In theology there is the idea of redemptive suffering – suffering which results in a greater good. An example of this is the story of Joseph in the Old Testament. Joseph suffered, was sold into slavery, then falsely accused and imprisoned, yet as a result of his suffering he became the second most powerful person in Egypt and saved Egypt and his family from famine.

Tim Keller writes in The Reason for God,

“Whenever I preach on this text [Joseph], I hear from many people who identify with that narrative. Many people have to admit that most of what they really needed for success in life came to them through the most difficult and painful experiences. Some look back on an illness and recognise that it was an irreplaceable season of personal and spiritual growth for them. I have survived a bout with cancer and my wife has suffered with Crohn’s disease for years, and we would both attest to this. I knew a man in my first parish who had lost most of his eyesight after he was shot in the face during a drug deal gone bad. He told me that he had been an extremely selfish and cruel person, but he had always blamed his constant legal and raltional problems on others. The loss of his sight had devasted him, but it had also profoundly hummbled him. ‘As my physical eyes were closed, my spiritual eyes were opened, as it were. I finally saw how I’d been ttreating people. I changed, and now for the first time in my life, I have friends, real friends. It was a terrible price to pay, and yet I must say it was worth it. I finally have waht makes life worthwhile.’ Though none of these people are gratefeul for the tragedies themselves, they would not trade the insight, character and strength they had gained for anything.” (Hodder, London, 2008, p 24-25)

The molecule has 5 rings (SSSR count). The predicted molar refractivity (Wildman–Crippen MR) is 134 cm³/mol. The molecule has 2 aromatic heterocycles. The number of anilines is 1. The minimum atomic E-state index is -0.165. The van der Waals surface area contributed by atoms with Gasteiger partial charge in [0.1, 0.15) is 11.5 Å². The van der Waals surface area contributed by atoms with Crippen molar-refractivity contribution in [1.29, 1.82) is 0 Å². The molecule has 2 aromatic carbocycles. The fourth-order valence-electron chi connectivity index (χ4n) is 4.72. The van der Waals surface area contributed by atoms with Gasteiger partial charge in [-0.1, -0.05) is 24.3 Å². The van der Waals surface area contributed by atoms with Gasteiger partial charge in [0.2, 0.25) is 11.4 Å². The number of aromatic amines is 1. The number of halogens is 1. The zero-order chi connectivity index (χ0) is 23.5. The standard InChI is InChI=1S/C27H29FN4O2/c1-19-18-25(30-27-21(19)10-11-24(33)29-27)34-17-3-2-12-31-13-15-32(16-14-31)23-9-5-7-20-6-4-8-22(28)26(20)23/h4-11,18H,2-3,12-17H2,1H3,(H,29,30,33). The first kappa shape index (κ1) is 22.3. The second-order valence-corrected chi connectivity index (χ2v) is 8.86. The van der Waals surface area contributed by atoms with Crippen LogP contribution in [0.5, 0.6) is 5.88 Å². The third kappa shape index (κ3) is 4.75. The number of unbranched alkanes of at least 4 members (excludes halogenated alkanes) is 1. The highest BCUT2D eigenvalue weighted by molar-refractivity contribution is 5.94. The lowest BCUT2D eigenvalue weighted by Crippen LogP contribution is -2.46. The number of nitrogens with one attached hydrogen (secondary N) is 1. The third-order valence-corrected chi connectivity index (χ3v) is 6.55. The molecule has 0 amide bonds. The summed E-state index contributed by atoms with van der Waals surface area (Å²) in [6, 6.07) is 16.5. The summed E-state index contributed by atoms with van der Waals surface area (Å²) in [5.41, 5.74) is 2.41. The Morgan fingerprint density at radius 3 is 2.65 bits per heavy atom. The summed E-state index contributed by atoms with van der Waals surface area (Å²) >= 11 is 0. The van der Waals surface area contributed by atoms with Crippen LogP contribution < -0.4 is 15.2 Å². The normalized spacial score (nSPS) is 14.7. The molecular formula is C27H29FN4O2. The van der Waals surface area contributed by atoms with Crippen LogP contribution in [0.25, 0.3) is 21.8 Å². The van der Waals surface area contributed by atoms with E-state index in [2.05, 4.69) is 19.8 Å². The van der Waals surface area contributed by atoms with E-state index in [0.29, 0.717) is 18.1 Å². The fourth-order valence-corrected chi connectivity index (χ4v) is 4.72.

Romans says “all things work together for good to those who love God” (Romans 8:28). It does not say all things work together for good for everybody, everything which happens to everybody has meaning and purpose and good will result from it, only for “those who love God”. If we trust God and want to be part of His kingdom where His will is done, then our suffering has meaning. He uses it to fulfil His purposes so that we will turn from sin and depend on God. Suffering is a sign of God’s love for us (2 Corinthians 12:8-10, Hebrews 3:19, Revelation 3:10).